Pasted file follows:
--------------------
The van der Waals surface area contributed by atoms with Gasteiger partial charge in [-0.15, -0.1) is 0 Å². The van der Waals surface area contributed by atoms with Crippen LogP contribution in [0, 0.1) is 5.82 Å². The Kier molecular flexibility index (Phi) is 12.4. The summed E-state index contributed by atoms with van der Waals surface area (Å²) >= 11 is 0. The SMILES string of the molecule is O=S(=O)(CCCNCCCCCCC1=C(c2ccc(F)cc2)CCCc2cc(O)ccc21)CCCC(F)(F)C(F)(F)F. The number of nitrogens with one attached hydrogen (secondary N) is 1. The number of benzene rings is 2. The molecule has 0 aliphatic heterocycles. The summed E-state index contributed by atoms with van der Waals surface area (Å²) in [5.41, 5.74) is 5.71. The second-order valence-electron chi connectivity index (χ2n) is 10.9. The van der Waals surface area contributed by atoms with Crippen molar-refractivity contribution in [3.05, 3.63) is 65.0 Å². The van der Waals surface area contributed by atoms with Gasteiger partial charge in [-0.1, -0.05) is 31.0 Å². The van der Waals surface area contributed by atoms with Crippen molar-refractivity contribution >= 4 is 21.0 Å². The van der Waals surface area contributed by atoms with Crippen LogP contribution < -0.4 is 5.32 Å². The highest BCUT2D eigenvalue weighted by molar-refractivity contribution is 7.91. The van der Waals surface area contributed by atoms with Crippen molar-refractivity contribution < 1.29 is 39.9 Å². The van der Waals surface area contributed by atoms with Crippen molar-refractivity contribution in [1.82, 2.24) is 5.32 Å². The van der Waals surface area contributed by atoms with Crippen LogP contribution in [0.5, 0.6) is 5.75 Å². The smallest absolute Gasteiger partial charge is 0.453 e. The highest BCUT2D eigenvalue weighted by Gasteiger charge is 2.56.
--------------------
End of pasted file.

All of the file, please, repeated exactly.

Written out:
The van der Waals surface area contributed by atoms with Gasteiger partial charge in [-0.15, -0.1) is 0 Å². The van der Waals surface area contributed by atoms with Crippen LogP contribution in [0, 0.1) is 5.82 Å². The Kier molecular flexibility index (Phi) is 12.4. The summed E-state index contributed by atoms with van der Waals surface area (Å²) >= 11 is 0. The SMILES string of the molecule is O=S(=O)(CCCNCCCCCCC1=C(c2ccc(F)cc2)CCCc2cc(O)ccc21)CCCC(F)(F)C(F)(F)F. The number of nitrogens with one attached hydrogen (secondary N) is 1. The number of benzene rings is 2. The molecule has 0 aliphatic heterocycles. The summed E-state index contributed by atoms with van der Waals surface area (Å²) in [5.41, 5.74) is 5.71. The second-order valence-electron chi connectivity index (χ2n) is 10.9. The van der Waals surface area contributed by atoms with Crippen molar-refractivity contribution in [3.05, 3.63) is 65.0 Å². The van der Waals surface area contributed by atoms with Gasteiger partial charge in [-0.1, -0.05) is 31.0 Å². The van der Waals surface area contributed by atoms with Crippen molar-refractivity contribution >= 4 is 21.0 Å². The van der Waals surface area contributed by atoms with Crippen LogP contribution < -0.4 is 5.32 Å². The highest BCUT2D eigenvalue weighted by molar-refractivity contribution is 7.91. The van der Waals surface area contributed by atoms with Crippen molar-refractivity contribution < 1.29 is 39.9 Å². The van der Waals surface area contributed by atoms with Crippen molar-refractivity contribution in [1.82, 2.24) is 5.32 Å². The van der Waals surface area contributed by atoms with Crippen LogP contribution in [0.5, 0.6) is 5.75 Å². The smallest absolute Gasteiger partial charge is 0.453 e. The highest BCUT2D eigenvalue weighted by Gasteiger charge is 2.56.